On Saturday afternoon, a close friend of ours—vegan for over 20 years who is raising two vegan children—came to visit us at our table. Although she has been vegan for over half her life (in fact, she was the person who inspired Jennifer to go vegan) and has lived in San Francisco just as long, she had never attended the festival before. As she approached our table in the back of the room, there was a look of bewilderment on her face. “Oh my God,” she said when she got to our table, “What is all of this?” She is a typical vegan who could not identify with the way her diet was being portrayed to the public.

Like us, she is an otherwise average person—a typical American—living a very mainstream life, except that when she makes muffins she uses egg replacer instead of eggs, when she drinks milk it is soy instead of dairy-based, and when she makes fried “chicken,” she uses seitan instead of an animal. She enjoys baseball games, going to the movies, and roller coasters. On the 4th of July, she hosts a BBQ at her house and serves grilled veggie burgers, veggie dogs, coleslaw, potato salad, and apple pie with ice cream. She celebrates Thanksgiving with her friends and family by serving a seitan “turkey,” mashed potatoes with gravy, sweet potatoes with marshmallow topping, crescent rolls and pumpkin pie with whipped topping for dessert. And at Christmas, she stuffs her children’s stockings with vegan chocolate Santas, vegan marshmallow snowmen and other animal-free candies and treats.

We know vegan real estate agents, insurance agents, lawyers, accountants, CEOs, nurses, doctors, and stay at home moms raising vegan children. These people have been vegans for several decades now, but you would never know just by looking at them. If you peeked in their kitchens while they were preparing dinner, you might not be able to tell that they were vegans, as their use of vegan meat, egg and dairy analogs means that their diets look and taste very similar to that of most Americans. They are not Hare Krishna or Buddhists, they are not living in communes, they are not constantly cleansing their colons, obsessed with Omega 3s or visiting Ayurvedic healers with a 717-year old lineage when they get sick. They are perfectly average people who have made the simple choice to swear off eggs, meat and dairy products, and to consume the abundantly available alternatives to those foods instead. There is a beauty and simplicity in their story that needs to be told, that would inspire other average Americans, too, but which our movement so often fails to convey when we allow those who advocate for “health” and those who are obsessed with spirituality to speak for us instead.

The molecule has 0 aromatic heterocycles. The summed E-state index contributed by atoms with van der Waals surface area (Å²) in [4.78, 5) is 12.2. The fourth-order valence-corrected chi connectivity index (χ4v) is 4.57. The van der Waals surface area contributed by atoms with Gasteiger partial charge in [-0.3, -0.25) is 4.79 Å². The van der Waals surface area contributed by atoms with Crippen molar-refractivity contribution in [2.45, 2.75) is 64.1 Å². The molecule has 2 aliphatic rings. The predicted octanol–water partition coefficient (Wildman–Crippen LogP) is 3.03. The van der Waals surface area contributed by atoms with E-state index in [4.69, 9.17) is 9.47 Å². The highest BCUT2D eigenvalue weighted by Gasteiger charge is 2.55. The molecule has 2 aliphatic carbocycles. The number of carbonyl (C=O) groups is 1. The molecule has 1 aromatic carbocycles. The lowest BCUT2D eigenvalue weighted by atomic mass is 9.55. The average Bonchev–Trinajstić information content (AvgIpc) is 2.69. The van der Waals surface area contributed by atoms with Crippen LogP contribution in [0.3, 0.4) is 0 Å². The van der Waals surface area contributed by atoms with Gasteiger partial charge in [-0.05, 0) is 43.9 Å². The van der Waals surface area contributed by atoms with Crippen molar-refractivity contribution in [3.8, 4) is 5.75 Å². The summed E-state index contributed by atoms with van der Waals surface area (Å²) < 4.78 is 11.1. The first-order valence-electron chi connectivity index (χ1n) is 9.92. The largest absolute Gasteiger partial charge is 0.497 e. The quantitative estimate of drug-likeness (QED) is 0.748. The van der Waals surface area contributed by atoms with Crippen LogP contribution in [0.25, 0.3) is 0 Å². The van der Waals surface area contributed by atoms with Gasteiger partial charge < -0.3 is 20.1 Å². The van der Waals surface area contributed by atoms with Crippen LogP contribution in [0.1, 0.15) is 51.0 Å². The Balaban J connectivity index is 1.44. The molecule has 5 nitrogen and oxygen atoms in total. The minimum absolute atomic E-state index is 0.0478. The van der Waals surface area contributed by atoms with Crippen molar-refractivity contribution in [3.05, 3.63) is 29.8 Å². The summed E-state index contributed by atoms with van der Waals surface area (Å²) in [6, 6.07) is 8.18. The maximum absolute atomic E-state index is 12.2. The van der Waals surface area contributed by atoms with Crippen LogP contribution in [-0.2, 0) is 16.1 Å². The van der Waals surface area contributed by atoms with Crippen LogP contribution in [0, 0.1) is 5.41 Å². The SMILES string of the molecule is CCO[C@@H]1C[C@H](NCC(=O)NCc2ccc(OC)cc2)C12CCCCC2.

We want and the animals need veganism to be stripped to its barest essentials: “don’t eat animal products, here’s what to eat instead.” Everything else is merely a distraction that confuses people and makes it hard for them to identify with us because they don’t understand what, at it’s core, the movement for an ethically-based veganism really stands for: not using animals or their products and nothing more. Tragically, ours is a movement now so entangled with the health-food, raw-food, and “spirituality” movements that it has lost sight of the animals and the urgency of their plight. And it has lost sight of its audience: average Americans—the people we need to convince to go vegan because they are the demographic buying the vast majority of the products that cause so much suffering and death.

A few days ago, the Associated Press released an article discussing the collective eating habits of Americans entitled, “Salads Are Nice, But Burgers Are What Really Sell.” While Americans may say they want to eat healthier, when they actually do eat, they choose fast food:

No matter that First Lady Michelle Obama has been on a crusade for a year and a half to slim down the country. Never mind that some restaurants have started listing calories on their menus. Forget even that we keep saying we want to eat healthy. When Americans eat out, we order burgers and fries anyway.

Billions of animals are abused and killed every year in this country, and they deserve advocates who are dedicated solely to bringing that tragedy to an end. They deserve advocates that are thinking critically about what is the most expedient means of ending their abuse and killing: and that means simply replacing the demand for foods that fuels that cruelty with appealing foods that don’t. Our imperative is to get people to stop eating animals, not to reform the unhealthy eating habits of Americans, not to advocate for whole grains over refined flour, not to advocate for whole foods over processed, not to advocate for vitamin supplements, and certainly not to be concerned about their spiritual lives. All of these may be worthy goals, but they are not our goals, and when we behave as they are, they hinder the one that really is.